June 2013
Volume 54, Issue 15
ARVO Annual Meeting Abstract  |   June 2013
Impaired Vestibular Ocular Reflex (VOR) in presymptomatic Spinocerebellar Ataxia Type 3 (SCA-3)
Author Affiliations & Notes
  • Ari Zivotofsky
    Brain Science, Bar Ilan University, Ramat Gan, Israel
  • Avi Caspi
    Department of Electrical and Electronic Engineering, Sami Shamoon College of Engineering, Ashdod, Israel
    Second Sight Medical Products, Inc., Sylmar, CA
  • Carlos Gordon
    Neurology, Meir Medical Center, Kfar Saba, Israel
    Sackler Faculty of Medicine, Tel Aviv University, Tel Aviv, Israel
  • Footnotes
    Commercial Relationships Ari Zivotofsky, None; Avi Caspi, Second Sight Medical Products, Inc. (C), Second Sight Medical Products, Inc. (P); Carlos Gordon, None
  • Footnotes
    Support None
Investigative Ophthalmology & Visual Science June 2013, Vol.54, 174. doi:
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      Ari Zivotofsky, Avi Caspi, Carlos Gordon; Impaired Vestibular Ocular Reflex (VOR) in presymptomatic Spinocerebellar Ataxia Type 3 (SCA-3). Invest. Ophthalmol. Vis. Sci. 2013;54(15):174.

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      © ARVO (1962-2015); The Authors (2016-present)

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Purpose: The purpose of this research is to check if eye movements can be used as biomarkers to quantify the appearance and progress of the disease even presymptomatically.

Methods: Spinocerebellar Ataxia Type 3 (SCA-3), also known as Machado-Joseph Disease (MJD), is an autosomal dominant neurodegenerative disorder for which genetic testing can reveal those at risk for developing the disease. The time at which a given individual begins to show symptoms is highly variable, with clinical diagnosis dependent on motor symptoms. Quantitative measures that would identify premanifest gene carriers (PMGC) at the threshold of clinical diagnosis would be extremely valuable in early diagnosis, tracking disease progression and assessing treatment. The head impulse test (HIT) assesses vestibular function with brisk, passive rotations of the head in the plane of parallel semicircular canal pairs and it may be useful as a means of detecting early stages of the disease. Using the magnetic search coil technique we recorded monocular eye movements and head movements of 4 subjects at risk for developing SCA-3. Three of the patients have been genetically tested and found to have expanded “CAG” repeats in the ATXN3 gene, i.e. they will develop the disease at some point. The fourth is a sibling of a symptomatic MJD patient who has heretofore declined genetic testing. In addition, we recorded eye movements of 10 symptomatic SCA-3 patients. Among the eye movement paradigms used were saccades, smooth pursuit, and the head impulse test.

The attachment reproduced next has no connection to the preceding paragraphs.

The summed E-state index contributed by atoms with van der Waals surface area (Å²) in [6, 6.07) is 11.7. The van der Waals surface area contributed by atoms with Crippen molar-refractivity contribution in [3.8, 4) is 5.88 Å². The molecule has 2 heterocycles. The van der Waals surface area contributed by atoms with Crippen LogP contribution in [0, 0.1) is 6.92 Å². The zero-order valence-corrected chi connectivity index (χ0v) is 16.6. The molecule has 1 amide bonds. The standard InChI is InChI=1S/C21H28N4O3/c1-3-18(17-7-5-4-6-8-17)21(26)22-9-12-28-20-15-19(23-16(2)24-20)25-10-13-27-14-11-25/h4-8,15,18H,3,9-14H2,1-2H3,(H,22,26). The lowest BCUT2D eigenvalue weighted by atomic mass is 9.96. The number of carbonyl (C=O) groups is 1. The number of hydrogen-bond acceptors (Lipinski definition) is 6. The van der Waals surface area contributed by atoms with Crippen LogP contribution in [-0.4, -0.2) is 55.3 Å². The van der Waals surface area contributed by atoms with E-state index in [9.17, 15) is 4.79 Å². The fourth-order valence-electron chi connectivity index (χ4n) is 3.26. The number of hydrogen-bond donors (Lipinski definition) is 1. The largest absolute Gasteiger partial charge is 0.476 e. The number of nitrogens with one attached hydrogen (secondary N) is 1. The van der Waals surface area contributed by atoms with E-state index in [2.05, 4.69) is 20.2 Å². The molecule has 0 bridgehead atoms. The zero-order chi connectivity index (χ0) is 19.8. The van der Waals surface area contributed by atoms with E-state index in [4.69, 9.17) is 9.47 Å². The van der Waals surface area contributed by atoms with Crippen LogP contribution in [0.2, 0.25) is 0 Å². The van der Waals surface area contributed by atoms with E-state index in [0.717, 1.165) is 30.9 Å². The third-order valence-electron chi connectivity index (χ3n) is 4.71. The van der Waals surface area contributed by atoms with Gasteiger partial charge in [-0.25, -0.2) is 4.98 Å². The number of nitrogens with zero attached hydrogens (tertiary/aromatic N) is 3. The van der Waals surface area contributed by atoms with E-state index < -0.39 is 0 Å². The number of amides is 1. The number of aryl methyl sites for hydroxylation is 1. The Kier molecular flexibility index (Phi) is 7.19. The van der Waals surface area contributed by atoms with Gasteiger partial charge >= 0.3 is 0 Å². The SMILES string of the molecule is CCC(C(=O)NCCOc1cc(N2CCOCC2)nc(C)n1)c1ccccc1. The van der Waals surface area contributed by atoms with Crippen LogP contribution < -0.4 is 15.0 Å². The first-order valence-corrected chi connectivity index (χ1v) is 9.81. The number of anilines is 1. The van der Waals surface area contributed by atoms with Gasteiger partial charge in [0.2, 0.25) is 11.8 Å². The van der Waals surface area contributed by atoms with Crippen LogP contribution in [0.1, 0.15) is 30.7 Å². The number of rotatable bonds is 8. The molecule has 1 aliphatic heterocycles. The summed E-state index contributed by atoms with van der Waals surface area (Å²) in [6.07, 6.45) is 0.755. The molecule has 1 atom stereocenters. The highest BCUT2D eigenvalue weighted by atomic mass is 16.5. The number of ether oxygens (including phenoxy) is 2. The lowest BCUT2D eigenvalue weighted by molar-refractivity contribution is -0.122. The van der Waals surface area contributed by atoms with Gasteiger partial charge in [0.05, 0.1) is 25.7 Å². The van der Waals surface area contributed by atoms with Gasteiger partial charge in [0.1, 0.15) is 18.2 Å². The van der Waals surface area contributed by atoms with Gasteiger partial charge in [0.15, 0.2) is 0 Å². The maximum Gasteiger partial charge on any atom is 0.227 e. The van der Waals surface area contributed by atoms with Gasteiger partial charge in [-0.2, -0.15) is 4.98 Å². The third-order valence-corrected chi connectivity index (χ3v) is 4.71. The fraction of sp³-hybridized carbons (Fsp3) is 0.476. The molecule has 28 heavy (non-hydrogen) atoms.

Results: We found that the four presymptomatic subjects all have a reduction in the gain of the VOR as measured using the head impulse test. Nonetheless, we did not find any deficit in either their saccades or smooth pursuit. In contrast, all of the symptomatic patients had saccadic and smooth pursuit deficits, in addition to impaired VOR.

Conclusions: Individuals at risk for developing MJD can be asymptomatic for years before receiving formal diagnosis. Our preliminary results suggest that the head impulse test (HIT) may provide biomarkers useful in tracking phenotypic change in such individuals.

Keywords: 622 ocular motor control  

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